Reportedly shot by Roger Corman for the princely sum of $200,000 over a marathon (by his standards) fourteen days, it’s safe to assume AIP must have made a pretty good return on their investment, as ‘The Fall of the House of Usher’ proceeded to kick-start a series of releases that spanned the whole of the following decade, defining the aesthetic of gothic horror cinema to such an extent that, perhaps even more-so than Hammer’s early successes, it is this film that can take responsibility for flooding the world’s screens with a tide of coffins, crypts and candelabras in the years that followed.
Right from its opening moments, ‘House of Usher’ seems intent of defying the limitations imposed by its low budget, as a wide tracking shot across a bleak, mist-laden moor haunted by dead, overhanging branches leads directly to a spectacularly overwrought matte shot of the titular house that remains breath-taking, in spite of its evident unreality. In fact, Daniel Haller’s production design in this opening sequence is so grandiose it suggests a cartoonish, almost ‘disneyfied’ take on gothic horror – diving headfirst into the kind of heady romantic imagery that Hammer hinted at, but were always reluctant to dwell upon, let alone take to the level of garish excess seen here. Such impressions are reinforced by Les Baxter’s quirky, over-bearing score, featuring a preposterous main theme that anticipates Danny Elfman’s oeuvre just as thoroughly as the accompanying visuals succeed in inventing about 90% of the cloying, comfort blanket gothic aesthetic that Tim Burton would later call his own.
As soon as future Italian b-movie stalwart Mark Damon his dismounted and made his entrance to the house however, it becomes clear that this bombastic introduction has overplayed things somewhat, and that, initially at least, we’re in for a drama that is considerably more sombre and low-key than casual viewers might have been anticipating. In fact, lacking any capacity for special effects or rampant supernatural shenanigans, the first half of the movie very much becomes a challenge to see how well the audience’s attention can be held by a cast of only four actors discussing largely abstract concerns within the confines of a few finely adorned sets. Not exactly a recipe for runaway box office success you might think, but when Corman is in the director’s chair, the script is by Richard Matheson and one of the actors in question is Vincent Price, you can rest assured that the viewer’s attention is not going to waver for long.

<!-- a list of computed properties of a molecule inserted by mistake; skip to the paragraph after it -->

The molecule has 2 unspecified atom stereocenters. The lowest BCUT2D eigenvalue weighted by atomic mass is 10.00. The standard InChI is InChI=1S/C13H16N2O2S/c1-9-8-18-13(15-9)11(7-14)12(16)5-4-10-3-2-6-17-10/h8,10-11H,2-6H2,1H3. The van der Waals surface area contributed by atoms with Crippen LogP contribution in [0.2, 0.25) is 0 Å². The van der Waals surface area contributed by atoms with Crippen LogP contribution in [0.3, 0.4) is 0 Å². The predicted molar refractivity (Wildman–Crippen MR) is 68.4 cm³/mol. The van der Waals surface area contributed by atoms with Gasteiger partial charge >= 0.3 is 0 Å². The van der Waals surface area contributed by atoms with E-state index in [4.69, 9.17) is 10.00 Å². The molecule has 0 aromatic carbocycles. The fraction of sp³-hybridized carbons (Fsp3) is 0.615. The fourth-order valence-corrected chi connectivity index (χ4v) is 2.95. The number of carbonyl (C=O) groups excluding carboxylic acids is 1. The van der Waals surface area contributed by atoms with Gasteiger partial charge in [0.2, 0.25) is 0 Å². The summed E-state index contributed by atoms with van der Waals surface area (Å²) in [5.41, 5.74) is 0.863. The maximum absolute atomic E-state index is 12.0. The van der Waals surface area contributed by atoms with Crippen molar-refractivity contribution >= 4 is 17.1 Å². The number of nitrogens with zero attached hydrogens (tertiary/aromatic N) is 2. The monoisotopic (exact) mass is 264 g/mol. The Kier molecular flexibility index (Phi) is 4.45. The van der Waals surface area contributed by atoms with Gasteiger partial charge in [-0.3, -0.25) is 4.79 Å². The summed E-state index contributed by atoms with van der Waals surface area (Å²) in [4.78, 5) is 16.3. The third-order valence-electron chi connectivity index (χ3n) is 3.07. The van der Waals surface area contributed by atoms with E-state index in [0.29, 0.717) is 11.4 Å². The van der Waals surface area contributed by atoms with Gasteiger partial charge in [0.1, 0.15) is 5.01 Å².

Price’s smooth-skinned, albino-like appearance will initially come as something of a surprise to those of us used to his more haggard demeanour in later films - but when he begins to speak, all doubts fade. Whilst it’s easy to throw such distinctions at any number of the films he made in the ‘60s and early ‘70s, for my money this is truly a career-best performance from the great man, with the hyper-sensitive recluse Roderick Usher seeming very much like the role he was born to play. The speech in which he describes the “morbid acuteness of the senses” with which his character is afflicted is rightly the stuff of legend, and just hearing his inimitable voice roll across Matheson’s perfectly turned Poe-esque dialogue is an absolute joy (“Two drops of fire… guttering in the vast, consuming darkness..”).